Photo Credit: Unsplash/Ben Coles

  • "We lend our ear and our shoulder for them to cry on."

    "We lend our ear and our shoulder for them to cry on."

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    The pain may hit closer to home than what popped up in your Facebook newsfeed, or Instagram, or in the breaking news on TV. It might have happened to a co-worker, a best friend, or even your spouse. In this instance, we mourn with them. We lend our ear and our shoulder for them to cry on. Sometimes we find ourselves crying with them; our hearts are heavy because we see them suffering in some way, and everything in us wants to either take the pain away or fix their situation.

    Photo Credit: Pexels

  • "Allow God’s Word to keep you filled up with His hope so that others’ difficulties do not drain you."

    "Allow God’s Word to keep you filled up with His hope so that others’ difficulties do not drain you."

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    The best thing we can do is simply stand with them in their pain and point them to the only One who can bring wholeness, peace, and comfort. Encourage them with Scripture because it will be an anchor of hope to them in their storm. Pray with them and for them any time the Lord prompts you to. Walk with them in their trial and grief so that they know they are not alone in their suffering. Of course, if they are a believer, they will always have the Lord’s nearness, but God will also put you in people’s lives to just be near.

    Through this time, you can encourage them in Matthew 11:28-30 (as referenced above) and 1 Peter 5:7: “Cast all your anxiety on him because he cares for you” (NIV). These passages of Scripture, along with many others, are there in the Bible to remind them (and you) to always turn to the Lord when you are in need. Allow God’s Word to keep you filled up with His hope so that others’ difficulties do not drain you. Yes, we are called to carry one another’s burdens, but mostly importantly, we help them carry those burdens to Jesus, the One who strengthens us on our journey and promises true peace and rest.

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  • 2. Those Who are Quickly Pessimistic

    2. Those Who are Quickly Pessimistic

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    This person sees the cup as half empty, no matter the circumstance. He or she might walk around with a chip on their shoulder because they were hurt or offended in the past. Being around a person like that can become exhausting, even somewhat depressing, especially if you typically have a positive outlook on life.

    If they are someone you encounter on a regular basis, ask the Lord for an opportunity to speak the truth in love (Ephesians 4:15). Most likely, there is a deeper issue going on that they are masking with a bad attitude. After all, hurt people often hurt people. Instead of allowing their offense to become your offense too, or becoming offended by their moodiness or hurtfulness, perhaps you can ask them if you can pray with them. If they are uncomfortable with that, at least pray for them in your own time at home.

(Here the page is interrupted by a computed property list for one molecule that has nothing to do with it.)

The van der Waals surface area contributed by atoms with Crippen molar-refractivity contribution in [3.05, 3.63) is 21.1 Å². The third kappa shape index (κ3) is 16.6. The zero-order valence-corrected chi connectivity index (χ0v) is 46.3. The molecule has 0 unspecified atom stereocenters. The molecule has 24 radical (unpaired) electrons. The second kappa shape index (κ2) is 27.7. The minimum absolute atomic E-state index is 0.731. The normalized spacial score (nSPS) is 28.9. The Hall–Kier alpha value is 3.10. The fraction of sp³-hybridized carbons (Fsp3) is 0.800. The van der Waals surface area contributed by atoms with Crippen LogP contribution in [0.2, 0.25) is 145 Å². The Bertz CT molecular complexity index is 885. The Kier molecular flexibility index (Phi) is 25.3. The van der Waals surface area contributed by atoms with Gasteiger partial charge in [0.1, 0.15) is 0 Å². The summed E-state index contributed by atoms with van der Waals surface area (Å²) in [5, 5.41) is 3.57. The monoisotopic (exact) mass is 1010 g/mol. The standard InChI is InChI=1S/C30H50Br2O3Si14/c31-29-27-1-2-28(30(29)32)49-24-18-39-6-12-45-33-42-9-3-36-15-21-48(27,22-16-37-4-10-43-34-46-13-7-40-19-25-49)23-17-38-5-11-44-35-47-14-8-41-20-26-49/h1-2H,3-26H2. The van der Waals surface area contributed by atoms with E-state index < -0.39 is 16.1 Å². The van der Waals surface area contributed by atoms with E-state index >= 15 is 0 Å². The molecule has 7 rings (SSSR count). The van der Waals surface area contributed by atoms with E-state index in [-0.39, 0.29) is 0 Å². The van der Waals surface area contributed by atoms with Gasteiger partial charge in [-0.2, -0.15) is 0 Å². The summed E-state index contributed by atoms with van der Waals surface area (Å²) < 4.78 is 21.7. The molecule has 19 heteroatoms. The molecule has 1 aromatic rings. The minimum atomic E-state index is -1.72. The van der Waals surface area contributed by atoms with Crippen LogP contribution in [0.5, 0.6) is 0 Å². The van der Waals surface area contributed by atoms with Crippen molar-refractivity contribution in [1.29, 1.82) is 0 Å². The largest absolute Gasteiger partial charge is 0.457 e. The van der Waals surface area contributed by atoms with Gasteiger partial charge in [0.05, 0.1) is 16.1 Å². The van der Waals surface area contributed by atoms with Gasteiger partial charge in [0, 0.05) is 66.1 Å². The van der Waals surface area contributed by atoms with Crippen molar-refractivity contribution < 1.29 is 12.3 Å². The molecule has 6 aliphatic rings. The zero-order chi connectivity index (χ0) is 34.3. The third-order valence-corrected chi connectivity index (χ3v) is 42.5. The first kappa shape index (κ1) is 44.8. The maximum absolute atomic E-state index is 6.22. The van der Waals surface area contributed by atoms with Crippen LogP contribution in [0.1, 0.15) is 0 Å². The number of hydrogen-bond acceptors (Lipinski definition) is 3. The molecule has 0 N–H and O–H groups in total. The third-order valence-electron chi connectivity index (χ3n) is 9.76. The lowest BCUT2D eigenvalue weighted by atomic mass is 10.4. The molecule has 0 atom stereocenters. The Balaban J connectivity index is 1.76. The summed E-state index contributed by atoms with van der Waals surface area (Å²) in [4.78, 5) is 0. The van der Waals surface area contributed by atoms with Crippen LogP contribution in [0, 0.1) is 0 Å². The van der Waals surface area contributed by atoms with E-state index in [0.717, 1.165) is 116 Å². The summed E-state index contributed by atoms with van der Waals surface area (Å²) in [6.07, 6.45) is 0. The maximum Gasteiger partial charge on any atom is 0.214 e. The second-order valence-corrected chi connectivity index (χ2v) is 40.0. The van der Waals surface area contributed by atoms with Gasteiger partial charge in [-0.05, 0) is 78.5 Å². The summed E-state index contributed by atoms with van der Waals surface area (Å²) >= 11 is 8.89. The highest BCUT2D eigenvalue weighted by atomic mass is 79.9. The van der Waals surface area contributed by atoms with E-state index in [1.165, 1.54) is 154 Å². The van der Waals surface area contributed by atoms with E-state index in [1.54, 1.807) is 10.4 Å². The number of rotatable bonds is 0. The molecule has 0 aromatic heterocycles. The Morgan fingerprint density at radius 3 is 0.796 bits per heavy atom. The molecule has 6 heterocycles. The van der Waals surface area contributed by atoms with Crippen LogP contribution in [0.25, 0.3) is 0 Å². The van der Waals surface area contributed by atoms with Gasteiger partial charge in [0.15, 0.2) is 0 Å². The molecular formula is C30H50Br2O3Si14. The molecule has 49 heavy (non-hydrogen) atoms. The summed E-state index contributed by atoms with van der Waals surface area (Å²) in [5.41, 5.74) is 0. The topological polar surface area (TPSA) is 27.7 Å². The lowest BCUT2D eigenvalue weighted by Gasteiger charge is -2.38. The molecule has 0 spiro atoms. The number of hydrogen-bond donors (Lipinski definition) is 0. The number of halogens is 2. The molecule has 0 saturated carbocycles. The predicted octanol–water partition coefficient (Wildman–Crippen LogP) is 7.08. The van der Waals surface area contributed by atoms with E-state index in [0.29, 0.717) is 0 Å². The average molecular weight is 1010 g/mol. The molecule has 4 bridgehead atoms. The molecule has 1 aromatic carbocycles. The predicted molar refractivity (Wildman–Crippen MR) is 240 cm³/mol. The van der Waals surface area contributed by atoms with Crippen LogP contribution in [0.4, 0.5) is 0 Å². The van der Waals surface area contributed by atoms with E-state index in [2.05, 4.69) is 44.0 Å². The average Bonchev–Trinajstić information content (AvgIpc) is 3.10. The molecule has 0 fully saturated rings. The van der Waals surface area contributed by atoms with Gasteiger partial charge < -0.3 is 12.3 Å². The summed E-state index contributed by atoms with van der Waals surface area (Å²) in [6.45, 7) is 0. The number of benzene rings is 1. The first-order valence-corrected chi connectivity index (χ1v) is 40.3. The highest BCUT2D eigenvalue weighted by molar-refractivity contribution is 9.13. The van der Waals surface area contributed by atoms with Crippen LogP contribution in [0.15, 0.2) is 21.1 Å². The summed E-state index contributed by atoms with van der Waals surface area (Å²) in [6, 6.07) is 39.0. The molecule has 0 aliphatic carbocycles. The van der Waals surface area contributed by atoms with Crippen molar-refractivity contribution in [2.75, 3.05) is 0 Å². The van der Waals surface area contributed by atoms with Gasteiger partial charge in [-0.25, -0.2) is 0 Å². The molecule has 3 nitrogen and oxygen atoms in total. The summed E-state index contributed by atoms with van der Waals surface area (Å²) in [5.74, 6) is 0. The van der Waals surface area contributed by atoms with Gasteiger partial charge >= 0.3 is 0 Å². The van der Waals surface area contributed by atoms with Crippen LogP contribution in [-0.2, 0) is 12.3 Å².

Photo Credit: Pexels

  • 3. Those Who Choose to Remain Bitter

    3. Those Who Choose to Remain Bitter

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    This last group of people are those who perhaps have been corrected in a loving way or even given encouragement countless times, but do not want to change. They want to exist in negativity and despair. This person is someone who chooses to remain bitter and offended and treat others wrongfully constantly. They are people who want to gossip and judge others and just spew hatefulness. You can always pray for these kinds of people, but you should seek the Lord for wisdom if you are to remain in relationship with them.

    “Make no friendship with a man given to anger, nor go with a wrathful man, lest you learn his ways and entangle yourself in a snare” (Proverbs 22:24-25, ESV).

    Photo Credit: Unsplash/Christian Fregnan

  • "Be quick to pray about anything and everything..."

    "Be quick to pray about anything and everything..."

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    No matter the circumstances or the type of person you encounter, it is so important to be a student of God’s Word. Be quick to pray about anything and everything, especially when it comes to walking in empathy with others. There are many around us who are hurting and weighed down by the cares of this life. Being an empathetic person is beautiful because God made you that way and He is the One who will give you the right words and the right actions when walking with others through their valleys. Above all, guard your heart and keep Jesus at the center of it!

    Emily Rose Massey began writing short stories and poetry as a little girl, entered the blogging world in her early 20's, and recently released her first book, Yielded in His Hands (eLectio Publishing). She enjoys being a stay-at-home momma and serving in her local church with her husband in television, worship, and youth ministry. Believing she has been forgiven of much, she loves much, and desires to point others to Christ and His redemptive and transforming power. If you would like to connect with Emily or learn more about her book, you can visit her website: www.emilyrosemassey.com

    Photo Credit: Unsplash/Church of the King